Does culture shape how we communicate with one another?
As my kids’ school year wound to a close, I recently engaged in a little generational juxtaposition. While I stand 40 years removed from high school, my teen/tween daughters—by contrast—stand at the precipice of life, dangling their toes in the water of freedom and experimentation. In thinking about our two different stages, I considered how life experiences shape how we relate to other people.
Experiences impact our psyche and effect how we communicate. Recently, my kids really enjoyed two musical experiences with their peers—one as a spectator and the other as a participant. What they gained from each provided a sharp contrast between their current culture and that of my youth. Neither were/are perfect and mean teens still exist…on campus and in the White House.
But I see signs of improvement.
My older daughter attended her high school’s “Coffee House”, showing up to support some friends who were participating in informal, on-stage performances. I thought little of it as I dropped her off at the Grady steps. But upon her return home, my nonchalance ceased. She energetically began scrolling through her phone to give us a taste of her evening.
Some acts were truly impressive; others not so much. But what resonated with me was the sizable crowd in attendance. They were warm, enthusiastic, loud, and respectful. The teens on stage stood figuratively naked, with little separating them from friends and family. But they sang, recited poetry, and danced—sharing their talents and their souls with their intimate audience.
I was heartened by what I heard but more so by what I didn’t. No catcalls, criticisms, slurs, or jeers. No laughing, no shouts of derision, no boos.
Forty years ago, an event like that would likely have been an evening of derision that would endure for days and weeks to come. “Does your voice always crack?” “You did that instead of getting high with us?” “Nice dancing, faggot.”
Cue performance #2.
A few days later my younger daughter played trumpet in her middle school band concert. Three different bands performed, each had their own spot in the Inman gym surrounded by parents, teachers, and siblings seated in the stands and on the floor.
It was a hot and humid Atlanta night. But they played on, alternating songs among the three bands with more than 500 people craning to see their kids and hear their music.
Again, what captured my attention that evening was the reaction of the kids. They were dressed in their black and white best. The gym was packed for the final show of the season. With every selection, I fully expected that the noise of the two bands not playing would compete with their playing counterparts amid a rising tide of whispers, chair-shifting, and giggled during each song.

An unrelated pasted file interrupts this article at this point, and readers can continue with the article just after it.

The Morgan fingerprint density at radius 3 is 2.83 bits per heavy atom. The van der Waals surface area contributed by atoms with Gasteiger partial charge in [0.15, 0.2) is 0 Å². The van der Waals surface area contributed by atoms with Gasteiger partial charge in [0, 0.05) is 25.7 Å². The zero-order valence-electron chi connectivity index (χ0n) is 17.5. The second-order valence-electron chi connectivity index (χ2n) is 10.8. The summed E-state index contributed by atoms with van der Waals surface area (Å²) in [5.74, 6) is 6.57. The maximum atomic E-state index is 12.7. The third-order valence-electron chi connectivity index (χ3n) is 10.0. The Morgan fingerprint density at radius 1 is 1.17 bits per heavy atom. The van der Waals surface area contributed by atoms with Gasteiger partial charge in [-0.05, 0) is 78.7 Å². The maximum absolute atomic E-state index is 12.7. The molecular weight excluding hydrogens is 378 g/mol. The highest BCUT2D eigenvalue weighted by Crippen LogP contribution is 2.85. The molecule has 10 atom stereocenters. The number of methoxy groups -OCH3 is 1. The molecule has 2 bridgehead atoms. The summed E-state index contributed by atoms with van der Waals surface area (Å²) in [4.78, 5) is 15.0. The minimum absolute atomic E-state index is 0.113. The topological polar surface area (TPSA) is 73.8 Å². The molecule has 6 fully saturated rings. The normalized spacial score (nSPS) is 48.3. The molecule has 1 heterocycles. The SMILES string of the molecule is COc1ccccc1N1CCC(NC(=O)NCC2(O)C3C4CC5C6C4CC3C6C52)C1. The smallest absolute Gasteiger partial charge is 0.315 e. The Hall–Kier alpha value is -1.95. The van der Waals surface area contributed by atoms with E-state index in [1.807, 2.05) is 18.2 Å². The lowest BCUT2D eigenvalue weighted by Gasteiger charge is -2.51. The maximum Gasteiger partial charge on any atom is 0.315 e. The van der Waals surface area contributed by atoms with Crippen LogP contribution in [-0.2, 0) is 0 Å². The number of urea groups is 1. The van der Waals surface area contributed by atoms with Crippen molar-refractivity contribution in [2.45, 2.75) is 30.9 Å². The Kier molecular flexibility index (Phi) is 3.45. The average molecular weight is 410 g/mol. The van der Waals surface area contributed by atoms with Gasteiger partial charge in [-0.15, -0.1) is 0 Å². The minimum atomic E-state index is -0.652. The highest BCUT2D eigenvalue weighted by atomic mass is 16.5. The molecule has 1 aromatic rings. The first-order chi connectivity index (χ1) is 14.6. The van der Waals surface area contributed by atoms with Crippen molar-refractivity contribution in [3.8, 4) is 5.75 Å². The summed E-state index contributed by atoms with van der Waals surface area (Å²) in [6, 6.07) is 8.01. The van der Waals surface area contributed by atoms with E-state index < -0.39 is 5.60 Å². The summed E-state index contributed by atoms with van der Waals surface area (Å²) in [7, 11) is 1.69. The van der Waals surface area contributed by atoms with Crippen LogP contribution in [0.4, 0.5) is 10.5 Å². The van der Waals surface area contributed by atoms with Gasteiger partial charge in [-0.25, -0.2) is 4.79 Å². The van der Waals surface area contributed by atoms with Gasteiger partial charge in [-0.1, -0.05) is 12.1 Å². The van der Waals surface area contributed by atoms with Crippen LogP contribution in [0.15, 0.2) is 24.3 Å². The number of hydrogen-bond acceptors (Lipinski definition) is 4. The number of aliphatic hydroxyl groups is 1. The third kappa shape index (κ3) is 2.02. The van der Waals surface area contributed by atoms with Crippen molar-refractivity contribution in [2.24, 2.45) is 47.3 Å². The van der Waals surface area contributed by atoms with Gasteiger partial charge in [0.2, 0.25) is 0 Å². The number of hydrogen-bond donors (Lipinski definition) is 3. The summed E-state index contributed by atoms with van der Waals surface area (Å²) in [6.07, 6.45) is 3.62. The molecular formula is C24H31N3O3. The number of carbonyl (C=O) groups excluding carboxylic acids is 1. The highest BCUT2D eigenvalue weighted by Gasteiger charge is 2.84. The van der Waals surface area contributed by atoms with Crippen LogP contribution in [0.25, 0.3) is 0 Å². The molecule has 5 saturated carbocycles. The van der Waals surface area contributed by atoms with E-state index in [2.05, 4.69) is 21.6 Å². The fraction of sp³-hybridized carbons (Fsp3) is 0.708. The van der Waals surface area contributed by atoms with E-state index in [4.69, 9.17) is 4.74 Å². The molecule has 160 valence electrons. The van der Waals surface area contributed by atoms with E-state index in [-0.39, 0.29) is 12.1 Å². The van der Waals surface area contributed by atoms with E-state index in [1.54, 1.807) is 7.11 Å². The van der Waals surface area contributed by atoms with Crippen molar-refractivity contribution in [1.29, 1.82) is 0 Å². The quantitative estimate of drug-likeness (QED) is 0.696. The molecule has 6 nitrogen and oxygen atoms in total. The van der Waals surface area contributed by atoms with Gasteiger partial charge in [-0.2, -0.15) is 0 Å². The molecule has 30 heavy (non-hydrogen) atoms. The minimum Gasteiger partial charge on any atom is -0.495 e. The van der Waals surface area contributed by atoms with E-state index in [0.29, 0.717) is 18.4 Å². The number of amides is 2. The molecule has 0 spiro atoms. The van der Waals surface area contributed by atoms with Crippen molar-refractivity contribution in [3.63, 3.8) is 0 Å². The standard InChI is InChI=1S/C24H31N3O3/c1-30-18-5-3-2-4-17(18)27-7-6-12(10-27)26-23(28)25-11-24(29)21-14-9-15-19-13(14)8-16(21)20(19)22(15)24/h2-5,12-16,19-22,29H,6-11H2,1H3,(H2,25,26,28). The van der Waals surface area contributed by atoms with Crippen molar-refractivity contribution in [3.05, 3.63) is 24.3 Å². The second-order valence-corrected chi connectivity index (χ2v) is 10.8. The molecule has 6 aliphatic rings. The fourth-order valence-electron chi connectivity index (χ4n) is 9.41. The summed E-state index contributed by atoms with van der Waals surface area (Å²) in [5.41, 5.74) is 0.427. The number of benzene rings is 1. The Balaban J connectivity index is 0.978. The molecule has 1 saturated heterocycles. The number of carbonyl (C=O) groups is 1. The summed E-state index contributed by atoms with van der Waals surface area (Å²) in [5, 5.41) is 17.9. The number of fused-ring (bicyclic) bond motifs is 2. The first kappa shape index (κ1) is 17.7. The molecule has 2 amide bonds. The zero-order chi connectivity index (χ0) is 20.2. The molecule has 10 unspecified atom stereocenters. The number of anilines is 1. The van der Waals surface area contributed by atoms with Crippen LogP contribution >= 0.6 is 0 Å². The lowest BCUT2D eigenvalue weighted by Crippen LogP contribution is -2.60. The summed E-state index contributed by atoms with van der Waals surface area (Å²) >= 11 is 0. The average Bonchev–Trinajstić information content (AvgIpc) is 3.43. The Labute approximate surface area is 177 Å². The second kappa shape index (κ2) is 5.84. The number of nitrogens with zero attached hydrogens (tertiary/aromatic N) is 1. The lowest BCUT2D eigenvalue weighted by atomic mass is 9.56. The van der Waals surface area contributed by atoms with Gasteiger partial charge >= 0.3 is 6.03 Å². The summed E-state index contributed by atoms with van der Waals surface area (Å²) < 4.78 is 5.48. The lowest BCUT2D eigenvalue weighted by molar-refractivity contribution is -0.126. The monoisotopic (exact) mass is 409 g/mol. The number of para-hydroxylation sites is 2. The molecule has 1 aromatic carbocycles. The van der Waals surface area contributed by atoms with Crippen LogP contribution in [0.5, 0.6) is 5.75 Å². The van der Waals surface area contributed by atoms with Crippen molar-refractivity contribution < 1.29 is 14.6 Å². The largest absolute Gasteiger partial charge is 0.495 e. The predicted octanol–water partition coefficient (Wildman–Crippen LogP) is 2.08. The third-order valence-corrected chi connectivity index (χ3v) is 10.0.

But there was none of that. When one band played, everyone listened. The non-performing kids were quiet, engaged, and at the close of every song, enthusiastically applauded their peers. The sight of a gym full of tweens laughing, clapping, and enjoying the efforts of each other was unexpected.
I kept returning to my own teenage experiences.
These kids are different. Their culture—like ours—impacts them. But they applaud when their friends they take a chance. It matters little to them that boys like boys, whites like blacks, or kids decide that their previous gender doesn’t work well for them.
Don’t get me wrong. They have baggage like all of us.
We may have cursed those unlike us; beat them up; and shunned them like lepers.
More often than not, these kids don’t.
Thank God they’re culture is shaping them. And thank God many of us outgrew what ours once was. Hope comes slowly to a cynic like me. But maybe, just maybe, there’s hope yet.
Their willingness to take risks recalled a scene from one of my favorite movies, One Flew Over the Cuckoo’s Nest. In it, R.P. McMurphy (Jack Nicholson) is playing cards in the large shower room of a psychiatric hospital. The leader of a forlorn pack of men in this institution, McMurphy is constantly looking for action and exhorting his downtrodden peers to join him.
At the center of the shower room is a massive marble sink that looks as portable as a 1972 Buick Electra. McMurphy bets his buddies that he can lift it from its base, toss it through the window, walk downtown, grab a beer, and watch the ball game. Gradually, he convinces them to wager…against him.
With his wild eyes and hospital scrubs, he approaches the square pedestal, grasps it on either side, and lifts, pitting old-man strength against an immovable object. His face reddens, his veins pop, his teeth clench.
After three strenuous attempts, it doesn’t move a millimeter. He finally lets go and ambles dejectedly to the door. But before exiting, he slowly turns, looks back at his motley crew and says, “But I tried didn’t I, goddammit… at least I did that.”
He did. And like my daughters and their friends, he’s to be applauded…supported.